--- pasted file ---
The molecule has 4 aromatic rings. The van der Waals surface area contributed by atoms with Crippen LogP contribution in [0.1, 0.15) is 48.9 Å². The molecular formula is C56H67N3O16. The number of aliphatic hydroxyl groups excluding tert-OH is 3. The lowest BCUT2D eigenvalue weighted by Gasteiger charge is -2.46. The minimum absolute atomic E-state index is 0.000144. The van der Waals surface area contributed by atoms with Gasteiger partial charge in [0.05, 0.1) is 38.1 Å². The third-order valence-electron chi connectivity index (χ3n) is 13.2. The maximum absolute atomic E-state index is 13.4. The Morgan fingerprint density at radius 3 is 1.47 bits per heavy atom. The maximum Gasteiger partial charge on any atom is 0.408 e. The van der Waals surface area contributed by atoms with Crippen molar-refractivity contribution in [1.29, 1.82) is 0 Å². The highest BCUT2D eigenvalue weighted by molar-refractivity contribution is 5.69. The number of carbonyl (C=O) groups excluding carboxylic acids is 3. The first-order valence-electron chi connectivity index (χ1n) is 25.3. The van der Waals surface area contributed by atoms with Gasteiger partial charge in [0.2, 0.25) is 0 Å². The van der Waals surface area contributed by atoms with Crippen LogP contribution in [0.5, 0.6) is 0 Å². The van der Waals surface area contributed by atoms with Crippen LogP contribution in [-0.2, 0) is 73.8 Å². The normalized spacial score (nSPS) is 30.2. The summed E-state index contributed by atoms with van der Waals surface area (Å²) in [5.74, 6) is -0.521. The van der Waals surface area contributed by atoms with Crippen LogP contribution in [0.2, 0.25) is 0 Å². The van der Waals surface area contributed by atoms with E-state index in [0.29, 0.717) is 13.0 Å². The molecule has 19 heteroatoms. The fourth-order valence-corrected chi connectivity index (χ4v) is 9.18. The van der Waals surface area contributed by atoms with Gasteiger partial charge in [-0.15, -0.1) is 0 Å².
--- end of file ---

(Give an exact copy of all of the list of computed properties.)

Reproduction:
The molecule has 4 aromatic rings. The van der Waals surface area contributed by atoms with Crippen LogP contribution in [0.1, 0.15) is 48.9 Å². The molecular formula is C56H67N3O16. The number of aliphatic hydroxyl groups excluding tert-OH is 3. The lowest BCUT2D eigenvalue weighted by Gasteiger charge is -2.46. The minimum absolute atomic E-state index is 0.000144. The van der Waals surface area contributed by atoms with Gasteiger partial charge in [0.05, 0.1) is 38.1 Å². The third-order valence-electron chi connectivity index (χ3n) is 13.2. The maximum absolute atomic E-state index is 13.4. The Morgan fingerprint density at radius 3 is 1.47 bits per heavy atom. The maximum Gasteiger partial charge on any atom is 0.408 e. The van der Waals surface area contributed by atoms with Crippen molar-refractivity contribution in [1.29, 1.82) is 0 Å². The highest BCUT2D eigenvalue weighted by molar-refractivity contribution is 5.69. The number of carbonyl (C=O) groups excluding carboxylic acids is 3. The first-order valence-electron chi connectivity index (χ1n) is 25.3. The van der Waals surface area contributed by atoms with Gasteiger partial charge in [0.2, 0.25) is 0 Å². The van der Waals surface area contributed by atoms with Crippen LogP contribution in [0.5, 0.6) is 0 Å². The van der Waals surface area contributed by atoms with Crippen LogP contribution in [-0.2, 0) is 73.8 Å². The normalized spacial score (nSPS) is 30.2. The summed E-state index contributed by atoms with van der Waals surface area (Å²) in [5.74, 6) is -0.521. The van der Waals surface area contributed by atoms with Crippen LogP contribution in [0.2, 0.25) is 0 Å². The van der Waals surface area contributed by atoms with E-state index in [0.29, 0.717) is 13.0 Å². The molecule has 19 heteroatoms. The fourth-order valence-corrected chi connectivity index (χ4v) is 9.18. The van der Waals surface area contributed by atoms with Gasteiger partial charge in [-0.15, -0.1) is 0 Å².